A Dog’s Nose

posted on 10 Sep 2014 13:41 by melodicloser1227




How powerful is a dog's nose, really, and how does it work? You may wonder why dogs in particular are used to sniff for drugs at the airport and lost children in the forest. Are they really that good at sniffing out their target? In short, yes.

When you walk through the street, you view the world through your eyes: you notice and evaluate people who walk by, assess and determine welcoming parties and/or threatening situations, and maneuver yourself based on what you see. Much like your eyes, a dog's nose opens up a world of information that we, as people, are not privy to. Although it is a different world than from what we humans observe, it is every much as complicated and nuanced as our own.

Why can dogs smell with more distinction than humans? Both humans and dogs contain little organs called turbinates, a tiny, scroll-shaped plate made out of bone, inside their noses. It is this thick and sponge-like membrane that deals with our sense of smell, allowing air to pass over it and detecting scents to transport that information to the brain. In a human, a postage stamp could fit over the area of our turbinates, which all said and done is about one square inch. However, the unfolded and flattened area of a dog's turbinates can be as huge as sixty square inches!

So how powerful does that make a dog's nose, exactly? Well, besides being unbelievably cute (a dog can wiggle each nostril independently), a dog's nose leaves a person's nose in the dust. Of course, all dogs are not created equal. Bloodhounds, for instance, are often referred to as noses with dogs attached to them! While they are loving and loyal companions, bloodhound dogs are used for hunting and helping search-and-rescue practices. And here's why: While people have around five million cells devoted to scent, bloodhounds retain up to 300 million. (The German Shepherd is close behind with 225 million, with the beagle trailing at 225 millions cells, and the Fox terrier sitting pretty at 147 million.)

Dogs can identify smells between 1,000 to 10,000 times greater than we can. To put it in another way, while we mere humans smell something called vegetable soup, the mighty dog species discerns each ingredient and how much of each is used. If you were to put one tablespoon of sugar in the amount of water it would take to fill two Olympic-sized swimming pools, a dog would notice.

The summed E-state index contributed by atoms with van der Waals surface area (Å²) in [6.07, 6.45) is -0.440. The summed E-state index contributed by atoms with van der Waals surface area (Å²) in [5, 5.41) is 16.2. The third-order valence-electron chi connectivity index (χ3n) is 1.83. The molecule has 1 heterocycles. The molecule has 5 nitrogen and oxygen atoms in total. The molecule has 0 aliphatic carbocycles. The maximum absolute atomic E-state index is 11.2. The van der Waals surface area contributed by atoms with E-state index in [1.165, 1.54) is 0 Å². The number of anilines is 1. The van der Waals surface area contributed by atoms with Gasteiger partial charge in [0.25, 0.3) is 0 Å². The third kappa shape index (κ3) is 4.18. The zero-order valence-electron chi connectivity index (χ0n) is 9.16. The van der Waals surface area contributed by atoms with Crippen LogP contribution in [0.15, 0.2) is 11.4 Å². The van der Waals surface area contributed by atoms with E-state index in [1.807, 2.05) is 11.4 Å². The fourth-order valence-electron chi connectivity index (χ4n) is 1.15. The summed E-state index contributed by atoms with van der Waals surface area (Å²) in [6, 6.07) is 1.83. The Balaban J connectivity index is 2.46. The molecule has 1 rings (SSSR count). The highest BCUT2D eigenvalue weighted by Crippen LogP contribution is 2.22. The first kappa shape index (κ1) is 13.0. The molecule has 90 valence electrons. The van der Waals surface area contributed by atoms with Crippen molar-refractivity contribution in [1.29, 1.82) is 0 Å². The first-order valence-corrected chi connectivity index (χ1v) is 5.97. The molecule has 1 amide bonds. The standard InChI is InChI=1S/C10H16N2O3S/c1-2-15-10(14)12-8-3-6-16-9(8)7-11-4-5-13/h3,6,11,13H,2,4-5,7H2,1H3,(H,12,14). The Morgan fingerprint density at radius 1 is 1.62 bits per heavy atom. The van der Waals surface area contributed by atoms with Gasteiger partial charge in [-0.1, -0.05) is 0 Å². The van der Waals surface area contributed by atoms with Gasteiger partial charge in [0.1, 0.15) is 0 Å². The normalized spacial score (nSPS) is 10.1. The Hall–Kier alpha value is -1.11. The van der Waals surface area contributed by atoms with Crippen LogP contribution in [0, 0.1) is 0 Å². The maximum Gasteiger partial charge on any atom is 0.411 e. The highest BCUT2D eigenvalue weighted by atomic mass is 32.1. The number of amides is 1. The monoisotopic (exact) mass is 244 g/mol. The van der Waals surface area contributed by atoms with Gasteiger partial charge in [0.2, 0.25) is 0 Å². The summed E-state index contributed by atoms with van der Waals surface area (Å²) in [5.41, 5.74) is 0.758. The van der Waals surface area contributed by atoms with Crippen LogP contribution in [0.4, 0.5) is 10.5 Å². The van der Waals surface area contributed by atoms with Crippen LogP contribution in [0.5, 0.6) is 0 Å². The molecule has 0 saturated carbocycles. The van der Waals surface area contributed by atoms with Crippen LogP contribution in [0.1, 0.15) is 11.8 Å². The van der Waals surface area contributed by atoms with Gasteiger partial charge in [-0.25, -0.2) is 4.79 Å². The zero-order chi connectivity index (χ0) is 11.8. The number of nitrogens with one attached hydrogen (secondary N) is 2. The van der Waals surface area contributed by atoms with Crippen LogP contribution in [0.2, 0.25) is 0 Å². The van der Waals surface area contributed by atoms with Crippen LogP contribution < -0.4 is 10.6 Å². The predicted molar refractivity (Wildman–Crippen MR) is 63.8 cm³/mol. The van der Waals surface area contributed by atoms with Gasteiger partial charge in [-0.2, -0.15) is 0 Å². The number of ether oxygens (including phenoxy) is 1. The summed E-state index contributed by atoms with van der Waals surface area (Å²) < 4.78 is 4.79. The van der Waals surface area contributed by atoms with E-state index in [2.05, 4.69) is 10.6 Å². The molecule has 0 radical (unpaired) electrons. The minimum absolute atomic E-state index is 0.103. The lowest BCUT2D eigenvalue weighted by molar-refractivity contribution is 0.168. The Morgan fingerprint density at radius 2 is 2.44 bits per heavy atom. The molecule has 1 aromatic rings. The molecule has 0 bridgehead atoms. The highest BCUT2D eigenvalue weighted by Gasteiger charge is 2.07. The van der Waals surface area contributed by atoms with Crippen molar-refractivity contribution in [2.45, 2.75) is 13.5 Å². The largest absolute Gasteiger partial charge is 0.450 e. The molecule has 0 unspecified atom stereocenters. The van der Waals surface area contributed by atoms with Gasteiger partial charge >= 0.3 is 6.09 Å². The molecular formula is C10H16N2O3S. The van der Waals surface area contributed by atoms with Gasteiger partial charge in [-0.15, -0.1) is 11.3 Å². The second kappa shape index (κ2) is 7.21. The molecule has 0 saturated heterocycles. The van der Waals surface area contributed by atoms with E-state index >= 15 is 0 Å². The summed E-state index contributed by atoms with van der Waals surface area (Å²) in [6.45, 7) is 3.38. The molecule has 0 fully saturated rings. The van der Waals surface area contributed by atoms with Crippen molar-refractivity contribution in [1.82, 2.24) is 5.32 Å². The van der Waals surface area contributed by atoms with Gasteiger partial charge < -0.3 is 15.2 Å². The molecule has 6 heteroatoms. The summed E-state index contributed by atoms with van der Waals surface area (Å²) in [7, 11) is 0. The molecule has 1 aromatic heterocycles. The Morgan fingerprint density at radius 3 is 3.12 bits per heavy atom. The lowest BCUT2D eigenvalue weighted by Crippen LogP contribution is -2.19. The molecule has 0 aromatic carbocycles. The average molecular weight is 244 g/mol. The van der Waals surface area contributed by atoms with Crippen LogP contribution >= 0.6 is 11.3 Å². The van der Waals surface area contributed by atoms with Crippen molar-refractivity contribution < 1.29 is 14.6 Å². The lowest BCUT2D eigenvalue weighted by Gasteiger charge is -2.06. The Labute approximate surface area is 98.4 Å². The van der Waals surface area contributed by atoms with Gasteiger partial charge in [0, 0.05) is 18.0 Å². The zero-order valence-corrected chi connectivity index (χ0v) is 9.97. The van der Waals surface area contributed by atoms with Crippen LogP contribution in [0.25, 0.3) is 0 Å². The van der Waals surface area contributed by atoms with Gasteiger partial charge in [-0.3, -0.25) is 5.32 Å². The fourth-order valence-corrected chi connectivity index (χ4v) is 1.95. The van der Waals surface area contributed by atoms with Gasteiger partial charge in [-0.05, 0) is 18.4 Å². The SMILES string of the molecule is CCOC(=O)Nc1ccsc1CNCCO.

A dog's nose does not just act as its focal sense when viewing the world; it also can be used to identify it in the same manner that your fingerprints identify you. A dog's nose is full of ridges and dimples that wrap around its nasal holes, making up such a unique and individual pattern that companies and kennel clubs even offer to register the nose prints for identification and location of lost and/or stolen dogs. To take your own identification marking of your best friend's nose, simply wipe the wet nose down with a clean towel until it is dry, dollop a bit of food coloring on a paper towel, and gently brush it against your pet's nose. Once you've completed that, simply take a pad of paper, hold it (gently, but firmly) against its nose, and make sure that the paper curves around to pick up the side of the nose impressions, too. Remember, though, to never use ink, paint, or anything else. Food coloring is non-toxic and can easily be wiped off your little pooch's snout. You may have to try a few times until your print comes out clean, but then you'll have your dog's very own version of a fingerprint to keep!

By: Ron Ayalon

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